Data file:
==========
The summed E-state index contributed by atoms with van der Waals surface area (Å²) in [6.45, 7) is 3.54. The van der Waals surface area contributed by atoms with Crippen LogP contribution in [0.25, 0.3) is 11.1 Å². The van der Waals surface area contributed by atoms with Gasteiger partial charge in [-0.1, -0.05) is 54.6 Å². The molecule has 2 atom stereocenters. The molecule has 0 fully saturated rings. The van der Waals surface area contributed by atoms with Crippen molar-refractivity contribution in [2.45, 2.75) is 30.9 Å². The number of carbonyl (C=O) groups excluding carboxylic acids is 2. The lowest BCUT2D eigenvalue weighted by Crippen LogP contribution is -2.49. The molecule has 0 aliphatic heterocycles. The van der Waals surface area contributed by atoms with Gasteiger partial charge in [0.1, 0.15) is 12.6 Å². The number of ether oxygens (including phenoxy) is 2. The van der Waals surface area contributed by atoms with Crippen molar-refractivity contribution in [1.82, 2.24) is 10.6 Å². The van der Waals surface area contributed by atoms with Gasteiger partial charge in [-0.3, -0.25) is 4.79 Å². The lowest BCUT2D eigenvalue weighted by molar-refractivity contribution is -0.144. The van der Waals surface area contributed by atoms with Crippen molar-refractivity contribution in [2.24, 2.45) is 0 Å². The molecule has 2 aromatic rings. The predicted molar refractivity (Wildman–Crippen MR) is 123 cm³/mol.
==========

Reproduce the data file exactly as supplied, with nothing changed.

The summed E-state index contributed by atoms with van der Waals surface area (Å²) in [6.45, 7) is 3.54. The van der Waals surface area contributed by atoms with Crippen LogP contribution in [0.25, 0.3) is 11.1 Å². The van der Waals surface area contributed by atoms with Gasteiger partial charge in [-0.1, -0.05) is 54.6 Å². The molecule has 2 atom stereocenters. The molecule has 0 fully saturated rings. The van der Waals surface area contributed by atoms with Crippen molar-refractivity contribution in [2.45, 2.75) is 30.9 Å². The number of carbonyl (C=O) groups excluding carboxylic acids is 2. The lowest BCUT2D eigenvalue weighted by Crippen LogP contribution is -2.49. The molecule has 0 aliphatic heterocycles. The van der Waals surface area contributed by atoms with Gasteiger partial charge in [0.1, 0.15) is 12.6 Å². The number of ether oxygens (including phenoxy) is 2. The van der Waals surface area contributed by atoms with Crippen molar-refractivity contribution in [1.82, 2.24) is 10.6 Å². The van der Waals surface area contributed by atoms with Gasteiger partial charge in [-0.3, -0.25) is 4.79 Å². The lowest BCUT2D eigenvalue weighted by molar-refractivity contribution is -0.144. The van der Waals surface area contributed by atoms with Crippen molar-refractivity contribution in [2.24, 2.45) is 0 Å². The molecule has 2 aromatic rings. The predicted molar refractivity (Wildman–Crippen MR) is 123 cm³/mol.